Master of Mischief, Part I: Mythological Origins

We all know who Loki is—he’s the god of mischief. He’s a power-hungry madman who runs around causing trouble until it’s time for him to parade the giants into Asgard to destroy the other gods. Right?

Well … sort of.

Those who are already familiar with the myths should have spotted the most obvious error here: Loki is not a god. Details about his parents, Fárbauti and Laufey, are practically non-existent, but Snorri Sturluson, the author of The Prose Edda, assigns Loki’s father Fárbauti to the giants, which meshes well with the translation of his name: “Anger-Striker”.1 2 It appears that Loki is almost definitely one of the giants.

Another thing—“giant” isn’t really an appropriate description as these beings (the “Jötnar”, singular: “Jötun”) are rarely physically distinguishable from the gods (the “Aesir”, singular: “Áss”—which rhymes with “house”, just to be clear).3 The two peoples sometimes intermarry, although the Aesir get the all benefits of these transactions.4 5 And just to make things a little more complicated, the Aesir and the Jötnar are actually cousins. This story goes right back to the origins of the worlds.

In the Beginning…

the universe was a really boring place. Ginnungagap was a void which may have existed between primordial worlds of fire and ice—Muspellheim and Niflheim, according to The Prose Edda. In Ginunngagap lived a literal giant named Ymir as well as a cow named Auðhumla, who fed Ymir with her milk and licked a man named Buri out of the ice. (I’m not making this up.) These beings were created by hoar frost melting in the heat of Muspellheim, so the mythical worlds we know originated from fire and ice. Ymir reproduced by sprouting children from under his arms and the bottoms of his feet (which gives a whole new meaning to having kids underfoot). Buri’s son Bur, who was probably conceived in the usual way, mated with Bestla, who appears to be one of Ymir’s descendants; their children Odin, Vili, and Ve slaughtered Ymir and created the worlds out of his dismembered body. So much for respecting your elders.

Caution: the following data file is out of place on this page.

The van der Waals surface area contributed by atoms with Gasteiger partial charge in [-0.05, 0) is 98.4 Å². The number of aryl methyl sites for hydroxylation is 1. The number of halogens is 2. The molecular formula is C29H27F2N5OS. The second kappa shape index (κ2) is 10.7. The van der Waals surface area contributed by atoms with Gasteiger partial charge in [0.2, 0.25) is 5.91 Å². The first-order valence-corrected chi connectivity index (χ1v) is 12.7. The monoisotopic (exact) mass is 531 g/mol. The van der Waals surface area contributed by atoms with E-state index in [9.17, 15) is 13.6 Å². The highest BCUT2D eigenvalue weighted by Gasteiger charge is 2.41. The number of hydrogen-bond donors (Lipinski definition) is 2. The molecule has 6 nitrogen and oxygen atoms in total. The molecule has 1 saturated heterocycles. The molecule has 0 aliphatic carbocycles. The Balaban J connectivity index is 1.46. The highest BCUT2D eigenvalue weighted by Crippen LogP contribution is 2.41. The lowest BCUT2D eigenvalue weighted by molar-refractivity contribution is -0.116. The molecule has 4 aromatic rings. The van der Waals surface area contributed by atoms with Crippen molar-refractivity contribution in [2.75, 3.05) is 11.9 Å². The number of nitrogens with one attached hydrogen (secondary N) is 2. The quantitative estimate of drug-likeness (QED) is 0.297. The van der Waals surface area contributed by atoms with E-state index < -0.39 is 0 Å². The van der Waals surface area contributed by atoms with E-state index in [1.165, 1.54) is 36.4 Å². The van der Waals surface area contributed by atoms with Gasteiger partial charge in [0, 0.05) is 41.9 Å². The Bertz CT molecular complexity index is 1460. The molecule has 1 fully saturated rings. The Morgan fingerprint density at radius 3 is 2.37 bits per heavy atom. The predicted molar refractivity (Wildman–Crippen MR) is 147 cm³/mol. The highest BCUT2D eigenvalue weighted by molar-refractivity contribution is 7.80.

Of the worlds created, the three most prominent in the mythology are Midgard, the home of humankind; Asgard, the realm of the Aesir; and Jötunheim, the lands of the Jötnar. The Jötnar and Aesir are locked in a power struggle in which the Jötnar try to steal from or attack the Aesir; however, between Thor’s sheer might and Odin’s knowledge and ruthlessness, the Aesir always have the upper hand.

So the question is, if the Aesir and the Jötnar are such bitter enemies, then why is Loki in Asgard? I will look at that in Part II: Prophesy and Fate.

The Series:

  1. Lindow, John. Norse Mythology: A Guide to the Gods, Heroes, Rituals, and Beliefs. Oxford University Press, Toronto [2001], p.111. 
  2. The origins of Loki’s mother, Laufey, are less certain and, in my opinion, highly problematic regardless of her race. I will discuss this issue in a later post. 
  3. The goddesses are often referred to by the feminine form, Ásynjur (singular: Ásynja). 
  4. Lindow, John. Norse Mythology: A Guide to the Gods, Heroes, Rituals, and Beliefs. Oxford University Press, Toronto [2001], p.2. 
  5. Loki is definitely an exception to this rule. You could argue that Skadi, the Jötun wife of Njörd, is another exception. 

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